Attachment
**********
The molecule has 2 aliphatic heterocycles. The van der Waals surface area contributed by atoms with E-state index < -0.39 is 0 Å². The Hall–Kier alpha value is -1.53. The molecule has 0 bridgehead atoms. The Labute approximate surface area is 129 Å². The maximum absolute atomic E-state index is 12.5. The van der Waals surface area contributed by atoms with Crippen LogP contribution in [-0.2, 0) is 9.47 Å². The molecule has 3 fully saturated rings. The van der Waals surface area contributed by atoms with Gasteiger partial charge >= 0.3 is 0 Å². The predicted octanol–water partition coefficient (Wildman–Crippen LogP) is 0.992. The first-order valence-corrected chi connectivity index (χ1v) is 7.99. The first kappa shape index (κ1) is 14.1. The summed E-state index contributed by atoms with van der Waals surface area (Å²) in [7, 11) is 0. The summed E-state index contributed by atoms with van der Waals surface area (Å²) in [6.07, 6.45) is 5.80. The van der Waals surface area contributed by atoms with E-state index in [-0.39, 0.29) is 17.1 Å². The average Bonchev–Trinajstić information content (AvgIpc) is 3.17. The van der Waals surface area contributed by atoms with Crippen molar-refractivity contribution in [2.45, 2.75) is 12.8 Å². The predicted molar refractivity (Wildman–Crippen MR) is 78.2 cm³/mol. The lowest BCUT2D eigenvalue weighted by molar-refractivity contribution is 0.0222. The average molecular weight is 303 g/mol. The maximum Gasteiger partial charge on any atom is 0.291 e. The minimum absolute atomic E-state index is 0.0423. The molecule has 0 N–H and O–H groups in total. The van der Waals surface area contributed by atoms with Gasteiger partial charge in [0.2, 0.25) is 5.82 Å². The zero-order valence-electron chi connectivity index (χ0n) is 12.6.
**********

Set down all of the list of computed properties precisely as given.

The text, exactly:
The molecule has 2 aliphatic heterocycles. The van der Waals surface area contributed by atoms with E-state index < -0.39 is 0 Å². The Hall–Kier alpha value is -1.53. The molecule has 0 bridgehead atoms. The Labute approximate surface area is 129 Å². The maximum absolute atomic E-state index is 12.5. The van der Waals surface area contributed by atoms with Crippen LogP contribution in [-0.2, 0) is 9.47 Å². The molecule has 3 fully saturated rings. The van der Waals surface area contributed by atoms with Gasteiger partial charge >= 0.3 is 0 Å². The predicted octanol–water partition coefficient (Wildman–Crippen LogP) is 0.992. The first-order valence-corrected chi connectivity index (χ1v) is 7.99. The first kappa shape index (κ1) is 14.1. The summed E-state index contributed by atoms with van der Waals surface area (Å²) in [7, 11) is 0. The summed E-state index contributed by atoms with van der Waals surface area (Å²) in [6.07, 6.45) is 5.80. The van der Waals surface area contributed by atoms with E-state index in [-0.39, 0.29) is 17.1 Å². The average Bonchev–Trinajstić information content (AvgIpc) is 3.17. The van der Waals surface area contributed by atoms with Crippen molar-refractivity contribution in [2.45, 2.75) is 12.8 Å². The predicted molar refractivity (Wildman–Crippen MR) is 78.2 cm³/mol. The lowest BCUT2D eigenvalue weighted by molar-refractivity contribution is 0.0222. The average molecular weight is 303 g/mol. The maximum Gasteiger partial charge on any atom is 0.291 e. The minimum absolute atomic E-state index is 0.0423. The molecule has 0 N–H and O–H groups in total. The van der Waals surface area contributed by atoms with Gasteiger partial charge in [0.2, 0.25) is 5.82 Å². The zero-order valence-electron chi connectivity index (χ0n) is 12.6.